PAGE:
Premature Babies In The NICU Are Getting Cuddles From Cute Crochet Octopuses

Here is something that will warm your heart: Premature babies are getting some extra cuddles and attention… from stuffed octopuses.

As we all know, touch is so key for humans, especially for newborns. Numerous studies have found that newborns don’t just enjoy physical touch, they need it in order for their brains and bodies to thrive.

However, for premature babies, touch can be hard to come by. Although their moms and dads are eager to hold and snuggle them, these wee babies have to spend much of their time in incubators or hooked up to monitors.


But, luckily, there are many ways that little boys and girls can enjoy plenty of snuggles. Premature babies at Poole Hospital in Dorset, England, are being given handmade octopuses to hold and cuddle while they are in their little beds.

The octopuses are not just small and soft (perfect for little hands) but the tentacles mimic the umbilical cord in the womb, which some babies cling onto while they are in mama’s belly. Hence, holding on to the octopus tentacles helps them to feel safe and secure, just like they did in utero. Research from Denmark shows that these octopuses can help babies feel calm, leading to better heart rates, stronger breathing and improved oxygen flow in the blood.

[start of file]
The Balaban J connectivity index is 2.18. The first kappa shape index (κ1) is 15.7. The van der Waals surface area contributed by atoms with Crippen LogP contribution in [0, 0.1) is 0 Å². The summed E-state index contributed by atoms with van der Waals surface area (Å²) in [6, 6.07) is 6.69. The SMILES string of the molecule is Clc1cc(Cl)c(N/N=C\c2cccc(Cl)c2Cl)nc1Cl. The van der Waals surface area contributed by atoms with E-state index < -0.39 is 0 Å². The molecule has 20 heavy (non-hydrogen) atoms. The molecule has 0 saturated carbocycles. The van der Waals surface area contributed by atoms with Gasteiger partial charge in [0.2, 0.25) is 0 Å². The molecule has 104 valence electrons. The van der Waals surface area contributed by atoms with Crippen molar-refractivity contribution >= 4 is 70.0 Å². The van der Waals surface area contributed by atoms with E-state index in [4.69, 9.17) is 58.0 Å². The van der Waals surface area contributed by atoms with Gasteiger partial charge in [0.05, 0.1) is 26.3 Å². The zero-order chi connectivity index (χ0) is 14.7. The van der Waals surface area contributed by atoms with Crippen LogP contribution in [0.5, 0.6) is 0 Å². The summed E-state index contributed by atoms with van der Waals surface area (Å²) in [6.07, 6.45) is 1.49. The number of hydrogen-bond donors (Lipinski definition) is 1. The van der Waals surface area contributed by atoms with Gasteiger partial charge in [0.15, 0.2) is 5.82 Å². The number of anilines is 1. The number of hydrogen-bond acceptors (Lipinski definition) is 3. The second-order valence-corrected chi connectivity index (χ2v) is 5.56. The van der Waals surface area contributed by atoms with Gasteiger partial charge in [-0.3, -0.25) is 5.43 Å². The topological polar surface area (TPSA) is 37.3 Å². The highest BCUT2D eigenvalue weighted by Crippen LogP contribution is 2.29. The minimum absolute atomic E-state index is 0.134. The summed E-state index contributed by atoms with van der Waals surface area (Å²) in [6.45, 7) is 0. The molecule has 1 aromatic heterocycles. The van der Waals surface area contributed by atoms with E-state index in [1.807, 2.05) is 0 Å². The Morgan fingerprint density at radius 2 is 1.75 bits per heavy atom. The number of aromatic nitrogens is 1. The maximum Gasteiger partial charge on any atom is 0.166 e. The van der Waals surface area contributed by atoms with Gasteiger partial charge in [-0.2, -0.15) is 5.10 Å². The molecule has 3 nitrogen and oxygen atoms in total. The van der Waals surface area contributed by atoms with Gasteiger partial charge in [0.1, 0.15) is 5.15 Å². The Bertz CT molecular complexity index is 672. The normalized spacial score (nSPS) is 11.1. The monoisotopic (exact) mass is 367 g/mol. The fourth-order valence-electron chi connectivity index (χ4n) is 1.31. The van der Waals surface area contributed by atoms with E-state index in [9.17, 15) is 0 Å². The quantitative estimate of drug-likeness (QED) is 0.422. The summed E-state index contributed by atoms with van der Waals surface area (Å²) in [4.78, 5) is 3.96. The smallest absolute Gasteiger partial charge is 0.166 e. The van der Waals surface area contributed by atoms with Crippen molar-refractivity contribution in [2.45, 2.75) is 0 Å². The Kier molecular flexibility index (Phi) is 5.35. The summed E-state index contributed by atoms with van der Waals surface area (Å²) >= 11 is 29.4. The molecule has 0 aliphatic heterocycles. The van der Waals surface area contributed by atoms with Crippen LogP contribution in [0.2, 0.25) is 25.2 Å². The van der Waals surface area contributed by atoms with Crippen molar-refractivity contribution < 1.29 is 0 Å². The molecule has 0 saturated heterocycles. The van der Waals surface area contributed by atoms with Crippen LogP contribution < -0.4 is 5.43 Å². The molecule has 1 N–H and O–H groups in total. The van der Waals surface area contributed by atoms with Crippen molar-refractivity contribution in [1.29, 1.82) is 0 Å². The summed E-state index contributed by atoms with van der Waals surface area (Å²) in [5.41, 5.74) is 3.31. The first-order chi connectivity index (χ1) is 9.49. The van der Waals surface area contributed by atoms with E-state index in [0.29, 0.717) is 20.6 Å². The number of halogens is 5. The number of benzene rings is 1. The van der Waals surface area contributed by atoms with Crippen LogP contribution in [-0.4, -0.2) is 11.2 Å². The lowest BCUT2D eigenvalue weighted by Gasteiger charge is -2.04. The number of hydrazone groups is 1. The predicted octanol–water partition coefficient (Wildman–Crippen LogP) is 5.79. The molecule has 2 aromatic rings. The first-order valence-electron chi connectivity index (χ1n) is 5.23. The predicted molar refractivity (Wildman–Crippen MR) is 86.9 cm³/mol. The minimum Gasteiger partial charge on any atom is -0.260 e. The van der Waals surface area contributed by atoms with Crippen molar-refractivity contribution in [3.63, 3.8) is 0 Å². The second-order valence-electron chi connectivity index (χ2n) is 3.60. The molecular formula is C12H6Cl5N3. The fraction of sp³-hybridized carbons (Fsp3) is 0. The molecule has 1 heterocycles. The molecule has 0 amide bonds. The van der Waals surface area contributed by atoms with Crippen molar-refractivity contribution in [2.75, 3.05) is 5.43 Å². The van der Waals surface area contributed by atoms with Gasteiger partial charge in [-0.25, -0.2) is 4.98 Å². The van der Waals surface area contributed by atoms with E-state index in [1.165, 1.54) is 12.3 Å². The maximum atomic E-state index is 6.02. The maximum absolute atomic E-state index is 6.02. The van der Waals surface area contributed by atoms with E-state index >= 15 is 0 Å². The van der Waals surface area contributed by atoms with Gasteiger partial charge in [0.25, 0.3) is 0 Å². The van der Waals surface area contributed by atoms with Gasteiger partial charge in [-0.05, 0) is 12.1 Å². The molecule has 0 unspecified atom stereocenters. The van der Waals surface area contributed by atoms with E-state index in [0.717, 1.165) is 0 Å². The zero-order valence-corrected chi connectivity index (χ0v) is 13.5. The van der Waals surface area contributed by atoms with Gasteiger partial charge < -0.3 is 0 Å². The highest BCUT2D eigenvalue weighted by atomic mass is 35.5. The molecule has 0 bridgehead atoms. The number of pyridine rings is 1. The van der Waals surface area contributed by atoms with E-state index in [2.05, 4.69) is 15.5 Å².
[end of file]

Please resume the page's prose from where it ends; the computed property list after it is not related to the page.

Not to mention, they are just adorable. It should be noted, however, as in the case of these ZAKY gloves for NICU babies, which mimic the sensation of being held, that safe sleep recommendations advise against putting anything in the crib with your infant. You should definitely check with your doctor before use.

If you want to participate and crochet some octupuses for the premie babies at Poole Hospital (or for a premature baby you know and love personally), you can find the pattern for the octopus lovie here.

h/t: Good Housekeeping


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About the Author
Bridget Sharkey
Bridget Sharkey is a freelance writer covering pop culture, beauty, food, health and nature. Visit Scripps News to see more of Bridget's work.

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